With our appetites satiated and our blood highly caffeinated, it was time to check out some of the shops and museums around town. Luckily, everything we wanted to go to was either on the same block as the food, or within a 5 minute drive or 15-20 minute walk. Class and Trash, a reasonably priced thrift and antique shop just around the corner, was exactly what we needed. I love thrift stores in general, but the giant, bright blue cog wheel sign out front and the open air feel drew us in almost immediately. Walls and old wooden tables and furniture were lined with guitars, suitcases, dishes, glassware, signs, and even a few old voltmeters. This place was a thrift lovers heaven.

IMG_9318.JPGI don’t know if it was the antiques in the shop, or my need to go full on tourist, but the fact that the Virginia Museum of Fine Art was only a 5 minute drive away (and closed in 50 minutes) meant we had to go. Usually, I would opt to walk such a short distance, but the gloomy, cold and misty weather made it much more tempting to ride in my tiny hatchback with my friends. We parked further away than we needed to, of course, but at least we got to walk past a couple of other museums on the way (which also closed at 5pm), including the Virginia Historical Society and the United Daughters of the Confederacy. Needless to say, the Virginia Museum of Fine Arts was much more our style. There was a special exhibit going on while we were there – on Jasper Johns and Edvard Munch – that cost money to get into, but the majority of the rest of the museum was free. Whether it really was free, or we just happened to walk into certain exhibits without getting noticed, I guess we’ll never really know. In order to get to what we really wanted to see, the modern art section, we walked through hundreds of traditional landscape paintings and portraits, alongside statues. There was even an entire room and a half fully dedicated to the artistically beautiful power of the equine. We knew when we entered the modern art section – it began with a six foot tall, stacked cubical structure that you could see through. Art can be as normal or strange as we need it to be, apparently.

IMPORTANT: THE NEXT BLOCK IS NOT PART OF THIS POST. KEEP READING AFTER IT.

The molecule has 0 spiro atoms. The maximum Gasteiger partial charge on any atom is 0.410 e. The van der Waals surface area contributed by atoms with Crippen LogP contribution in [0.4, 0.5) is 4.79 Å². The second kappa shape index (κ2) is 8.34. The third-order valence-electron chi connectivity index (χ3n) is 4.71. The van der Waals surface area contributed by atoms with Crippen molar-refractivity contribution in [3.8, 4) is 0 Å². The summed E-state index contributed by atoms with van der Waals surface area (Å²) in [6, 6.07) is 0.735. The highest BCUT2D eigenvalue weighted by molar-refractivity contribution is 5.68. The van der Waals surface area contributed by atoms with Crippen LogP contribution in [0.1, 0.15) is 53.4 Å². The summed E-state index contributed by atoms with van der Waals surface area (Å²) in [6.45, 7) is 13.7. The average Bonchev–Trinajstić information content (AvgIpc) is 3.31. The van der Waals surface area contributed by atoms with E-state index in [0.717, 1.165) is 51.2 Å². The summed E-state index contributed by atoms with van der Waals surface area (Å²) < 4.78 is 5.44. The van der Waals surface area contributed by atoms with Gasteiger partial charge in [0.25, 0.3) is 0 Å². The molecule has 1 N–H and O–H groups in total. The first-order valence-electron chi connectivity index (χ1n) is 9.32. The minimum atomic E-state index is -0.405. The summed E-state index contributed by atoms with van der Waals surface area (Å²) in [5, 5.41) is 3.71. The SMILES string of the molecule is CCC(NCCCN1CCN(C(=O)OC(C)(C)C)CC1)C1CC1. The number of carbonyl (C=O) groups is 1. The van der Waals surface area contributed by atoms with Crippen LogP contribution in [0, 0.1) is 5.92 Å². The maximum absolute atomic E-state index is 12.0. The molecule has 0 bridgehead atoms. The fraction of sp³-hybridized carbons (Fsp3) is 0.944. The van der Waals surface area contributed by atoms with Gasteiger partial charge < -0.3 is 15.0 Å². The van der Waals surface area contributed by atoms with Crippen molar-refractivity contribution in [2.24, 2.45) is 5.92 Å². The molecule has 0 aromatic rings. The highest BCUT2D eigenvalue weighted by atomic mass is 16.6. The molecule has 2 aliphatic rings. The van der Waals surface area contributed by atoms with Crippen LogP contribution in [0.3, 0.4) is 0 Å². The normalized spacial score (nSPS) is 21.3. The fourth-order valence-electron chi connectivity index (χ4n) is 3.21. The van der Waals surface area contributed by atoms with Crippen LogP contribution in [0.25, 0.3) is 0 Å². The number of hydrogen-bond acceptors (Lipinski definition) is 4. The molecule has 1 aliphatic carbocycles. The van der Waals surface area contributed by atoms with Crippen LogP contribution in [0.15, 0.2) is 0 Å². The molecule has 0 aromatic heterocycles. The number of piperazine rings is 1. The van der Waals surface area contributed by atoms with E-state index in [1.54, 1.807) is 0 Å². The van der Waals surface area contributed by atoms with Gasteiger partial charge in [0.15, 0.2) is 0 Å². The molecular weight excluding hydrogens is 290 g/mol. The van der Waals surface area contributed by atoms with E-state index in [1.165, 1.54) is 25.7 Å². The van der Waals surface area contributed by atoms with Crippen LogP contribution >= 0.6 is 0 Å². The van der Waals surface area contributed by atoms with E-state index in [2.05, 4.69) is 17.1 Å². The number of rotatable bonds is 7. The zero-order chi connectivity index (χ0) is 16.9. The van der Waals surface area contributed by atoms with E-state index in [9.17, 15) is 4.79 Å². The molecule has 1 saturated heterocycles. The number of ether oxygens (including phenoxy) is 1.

unnamed.jpg With our cultural hunger filled, we decided it was time to check out some of Richmond’s edible and drinkable art – the breweries. Admittedly, we meant to make it to at least a couple, but ended up so happily full of food and beer at Legend Brewing Company in Shockhoe Bottom, that we decided one was more than enough. They even had an option to make any burger with a veggie patty! So that’s what I ordered. So predictable. The beer was tasty (ALL of the five beers we got in our shared flight), and the food was savory and addicting. So much so that when we left I felt like I needed to be rolled into the Uber we were taking to the second night of Umphrey’s. This time, there would be no img_9334“bros” to be found, and the sets were bigger and, dare I say, better than the night before. Sharing music with friends after a round of good beer and great food is most likely what my heaven is going to be like.
Unfortunately, all things must come to an end, and before we knew it, it was time to head home for a week full of work and detoxing from the weekend that was totally and completely worth it. Although RVA isn’t exactly top of my list of places to go back and visit, it was an experience best shared over local brews and new, exciting, and cultural experiences.

   my “art” in the interactive exhibit at the VMFA